The Book of the City of Ladies, for The Queen’s Manuscript

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"The Book of the City of Ladies" was completed in 1410 by the first documented female author in Europe, Christine de Pizan. It was part of a series of collected works within The Queen's manuscript, made for French Queen Isabeau of Bavaria. The manuscripts' handwritten pages and illustrations prominently feature the Virtues of Reason, Rectitude, and Justice as central figures, conveying the idea of women working collectively towards a shared purpose. The Virtues tell Pizan that she must construct a metaphorical "City of Ladies,"  comprised of heroic women from all walks of life to protect all the women. 

Pizan gave profound insights into the history of graphic design, and strategically harnessed visual elements and content within the manuscript to undo previous ideas of femininity and women's societal roles. Christine's manuscript underscores the significant role of visual communication in relaying intricate ideas, inviting readers to engage with its content on multiple levels, both written and drawn. Through this design choice, she amplifies the impact of her message, making it more accessible to a broader audience. This work is a historical testament to how design wields the power to shape ideas and challenge societal norms.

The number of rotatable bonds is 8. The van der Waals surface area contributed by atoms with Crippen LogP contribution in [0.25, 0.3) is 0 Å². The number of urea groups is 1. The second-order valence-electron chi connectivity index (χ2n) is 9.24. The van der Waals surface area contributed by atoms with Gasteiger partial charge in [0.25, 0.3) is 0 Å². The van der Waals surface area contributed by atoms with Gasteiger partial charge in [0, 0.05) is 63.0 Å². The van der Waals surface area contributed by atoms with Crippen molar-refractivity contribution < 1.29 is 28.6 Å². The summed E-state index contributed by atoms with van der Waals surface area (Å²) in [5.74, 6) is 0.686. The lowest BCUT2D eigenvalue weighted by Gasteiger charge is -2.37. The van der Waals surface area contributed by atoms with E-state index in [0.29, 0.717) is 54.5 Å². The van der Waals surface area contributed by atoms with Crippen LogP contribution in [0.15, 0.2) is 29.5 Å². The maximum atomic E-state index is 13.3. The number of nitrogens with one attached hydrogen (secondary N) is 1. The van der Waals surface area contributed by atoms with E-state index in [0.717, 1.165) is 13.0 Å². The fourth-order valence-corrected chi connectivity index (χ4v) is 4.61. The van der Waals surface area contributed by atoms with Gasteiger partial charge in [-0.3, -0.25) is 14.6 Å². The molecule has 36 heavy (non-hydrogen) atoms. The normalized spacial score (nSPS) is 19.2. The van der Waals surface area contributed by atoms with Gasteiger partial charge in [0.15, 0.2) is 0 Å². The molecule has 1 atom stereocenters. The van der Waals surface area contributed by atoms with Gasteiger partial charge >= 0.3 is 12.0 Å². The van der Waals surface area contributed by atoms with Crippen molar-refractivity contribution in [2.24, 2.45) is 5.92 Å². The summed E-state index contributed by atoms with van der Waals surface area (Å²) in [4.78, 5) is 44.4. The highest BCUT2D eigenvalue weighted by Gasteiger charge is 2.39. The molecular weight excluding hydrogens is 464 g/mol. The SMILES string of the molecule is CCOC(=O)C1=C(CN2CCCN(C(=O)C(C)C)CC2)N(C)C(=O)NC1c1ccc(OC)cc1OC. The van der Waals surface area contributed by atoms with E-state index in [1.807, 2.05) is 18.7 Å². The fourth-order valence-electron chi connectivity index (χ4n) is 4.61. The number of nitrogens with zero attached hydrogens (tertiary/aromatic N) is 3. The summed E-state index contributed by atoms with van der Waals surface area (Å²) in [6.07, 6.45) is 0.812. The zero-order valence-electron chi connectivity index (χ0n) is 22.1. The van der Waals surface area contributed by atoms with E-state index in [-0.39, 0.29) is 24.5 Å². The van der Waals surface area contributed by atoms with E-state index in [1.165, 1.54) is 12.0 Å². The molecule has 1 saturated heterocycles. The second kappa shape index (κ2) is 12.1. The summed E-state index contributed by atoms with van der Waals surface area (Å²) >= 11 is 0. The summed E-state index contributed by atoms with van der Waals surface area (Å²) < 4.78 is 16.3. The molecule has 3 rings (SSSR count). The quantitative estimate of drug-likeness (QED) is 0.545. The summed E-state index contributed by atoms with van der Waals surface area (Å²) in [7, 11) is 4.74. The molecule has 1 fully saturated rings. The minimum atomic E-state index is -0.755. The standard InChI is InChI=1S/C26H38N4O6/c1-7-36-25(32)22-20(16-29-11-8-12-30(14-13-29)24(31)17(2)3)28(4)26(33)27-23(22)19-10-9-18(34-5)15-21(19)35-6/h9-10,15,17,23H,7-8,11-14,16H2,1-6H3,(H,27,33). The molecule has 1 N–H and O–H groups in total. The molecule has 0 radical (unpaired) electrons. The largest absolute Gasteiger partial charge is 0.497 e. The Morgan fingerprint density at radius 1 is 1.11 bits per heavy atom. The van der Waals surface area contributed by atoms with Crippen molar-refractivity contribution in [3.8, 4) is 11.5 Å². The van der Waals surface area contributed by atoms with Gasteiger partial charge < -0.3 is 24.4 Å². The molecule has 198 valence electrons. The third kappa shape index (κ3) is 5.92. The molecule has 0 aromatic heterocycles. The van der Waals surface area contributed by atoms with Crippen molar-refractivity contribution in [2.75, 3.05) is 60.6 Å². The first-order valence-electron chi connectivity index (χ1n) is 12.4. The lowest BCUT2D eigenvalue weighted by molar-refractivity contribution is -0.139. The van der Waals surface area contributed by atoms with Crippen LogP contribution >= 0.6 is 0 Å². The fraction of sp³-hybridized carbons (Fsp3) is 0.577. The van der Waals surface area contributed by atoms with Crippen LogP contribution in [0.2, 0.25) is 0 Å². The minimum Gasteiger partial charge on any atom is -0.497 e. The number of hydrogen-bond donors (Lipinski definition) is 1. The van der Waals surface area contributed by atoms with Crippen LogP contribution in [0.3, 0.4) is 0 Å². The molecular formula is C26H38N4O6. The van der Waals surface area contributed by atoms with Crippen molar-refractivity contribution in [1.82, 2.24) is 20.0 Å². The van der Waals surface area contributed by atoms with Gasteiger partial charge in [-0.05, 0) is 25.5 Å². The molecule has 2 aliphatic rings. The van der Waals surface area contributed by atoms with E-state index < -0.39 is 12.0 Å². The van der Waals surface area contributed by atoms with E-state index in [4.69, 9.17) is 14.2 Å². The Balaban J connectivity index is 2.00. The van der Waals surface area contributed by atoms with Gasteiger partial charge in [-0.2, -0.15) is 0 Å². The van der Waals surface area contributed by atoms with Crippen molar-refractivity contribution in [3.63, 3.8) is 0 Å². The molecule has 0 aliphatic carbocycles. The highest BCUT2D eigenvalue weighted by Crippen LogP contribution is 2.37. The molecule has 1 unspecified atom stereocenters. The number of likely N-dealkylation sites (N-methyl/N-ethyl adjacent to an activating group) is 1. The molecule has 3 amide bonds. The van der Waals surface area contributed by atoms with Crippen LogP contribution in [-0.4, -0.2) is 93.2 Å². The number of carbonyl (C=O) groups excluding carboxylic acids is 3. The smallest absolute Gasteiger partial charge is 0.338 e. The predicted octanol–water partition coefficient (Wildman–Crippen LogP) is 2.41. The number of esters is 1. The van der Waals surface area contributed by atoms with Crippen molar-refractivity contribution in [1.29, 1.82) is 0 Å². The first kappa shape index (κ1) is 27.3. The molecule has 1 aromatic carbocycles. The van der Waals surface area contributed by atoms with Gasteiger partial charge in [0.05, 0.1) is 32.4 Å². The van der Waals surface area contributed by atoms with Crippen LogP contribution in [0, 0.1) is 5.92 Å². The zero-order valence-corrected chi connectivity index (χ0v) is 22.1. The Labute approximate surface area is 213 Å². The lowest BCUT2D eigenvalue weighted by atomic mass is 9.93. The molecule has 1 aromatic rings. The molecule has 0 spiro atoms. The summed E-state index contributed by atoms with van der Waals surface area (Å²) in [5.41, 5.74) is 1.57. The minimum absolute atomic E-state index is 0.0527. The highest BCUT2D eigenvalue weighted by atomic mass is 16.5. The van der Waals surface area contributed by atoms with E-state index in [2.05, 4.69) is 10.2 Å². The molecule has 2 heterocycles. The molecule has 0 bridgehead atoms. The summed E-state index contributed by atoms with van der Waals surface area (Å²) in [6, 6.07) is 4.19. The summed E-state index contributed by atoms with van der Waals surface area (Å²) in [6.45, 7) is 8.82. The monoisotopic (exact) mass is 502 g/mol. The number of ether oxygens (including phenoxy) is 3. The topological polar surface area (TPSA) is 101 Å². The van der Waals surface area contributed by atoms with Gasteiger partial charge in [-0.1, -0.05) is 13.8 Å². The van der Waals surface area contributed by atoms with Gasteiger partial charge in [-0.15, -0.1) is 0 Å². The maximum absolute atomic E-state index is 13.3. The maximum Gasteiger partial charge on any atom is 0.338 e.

Christine de Pizan's "The Book of the City of the Ladies"  Manuscript page, 1410, France
Christine de Pizan's "The Book of the City of the Ladies" Manuscript page, 1410, France